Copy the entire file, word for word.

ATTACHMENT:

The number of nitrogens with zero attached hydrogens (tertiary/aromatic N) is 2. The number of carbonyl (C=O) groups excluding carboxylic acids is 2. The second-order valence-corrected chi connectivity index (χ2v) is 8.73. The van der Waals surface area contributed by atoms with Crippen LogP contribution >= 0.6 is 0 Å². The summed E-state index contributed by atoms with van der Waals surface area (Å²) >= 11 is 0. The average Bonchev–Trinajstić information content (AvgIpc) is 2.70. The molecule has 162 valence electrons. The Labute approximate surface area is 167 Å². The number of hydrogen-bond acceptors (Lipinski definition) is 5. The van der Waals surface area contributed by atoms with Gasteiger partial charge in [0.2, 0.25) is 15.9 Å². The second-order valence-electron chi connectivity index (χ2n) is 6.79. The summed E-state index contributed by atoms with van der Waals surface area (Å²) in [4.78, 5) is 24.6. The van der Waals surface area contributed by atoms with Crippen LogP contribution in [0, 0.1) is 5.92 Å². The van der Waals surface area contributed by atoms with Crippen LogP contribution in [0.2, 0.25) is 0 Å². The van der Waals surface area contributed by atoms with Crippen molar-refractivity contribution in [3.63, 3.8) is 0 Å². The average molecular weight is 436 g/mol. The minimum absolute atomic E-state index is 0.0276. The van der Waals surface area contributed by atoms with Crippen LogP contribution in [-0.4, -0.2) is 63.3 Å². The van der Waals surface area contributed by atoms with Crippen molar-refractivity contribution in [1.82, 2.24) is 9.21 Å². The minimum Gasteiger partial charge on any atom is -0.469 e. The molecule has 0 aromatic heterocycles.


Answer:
The number of nitrogens with zero attached hydrogens (tertiary/aromatic N) is 2. The number of carbonyl (C=O) groups excluding carboxylic acids is 2. The second-order valence-corrected chi connectivity index (χ2v) is 8.73. The van der Waals surface area contributed by atoms with Crippen LogP contribution >= 0.6 is 0 Å². The summed E-state index contributed by atoms with van der Waals surface area (Å²) >= 11 is 0. The average Bonchev–Trinajstić information content (AvgIpc) is 2.70. The molecule has 162 valence electrons. The Labute approximate surface area is 167 Å². The number of hydrogen-bond acceptors (Lipinski definition) is 5. The van der Waals surface area contributed by atoms with Gasteiger partial charge in [0.2, 0.25) is 15.9 Å². The second-order valence-electron chi connectivity index (χ2n) is 6.79. The summed E-state index contributed by atoms with van der Waals surface area (Å²) in [4.78, 5) is 24.6. The van der Waals surface area contributed by atoms with Crippen LogP contribution in [0, 0.1) is 5.92 Å². The van der Waals surface area contributed by atoms with Crippen LogP contribution in [0.2, 0.25) is 0 Å². The van der Waals surface area contributed by atoms with Crippen molar-refractivity contribution in [3.63, 3.8) is 0 Å². The average molecular weight is 436 g/mol. The minimum absolute atomic E-state index is 0.0276. The van der Waals surface area contributed by atoms with Crippen LogP contribution in [-0.4, -0.2) is 63.3 Å². The van der Waals surface area contributed by atoms with Crippen molar-refractivity contribution in [1.82, 2.24) is 9.21 Å². The minimum Gasteiger partial charge on any atom is -0.469 e. The molecule has 0 aromatic heterocycles.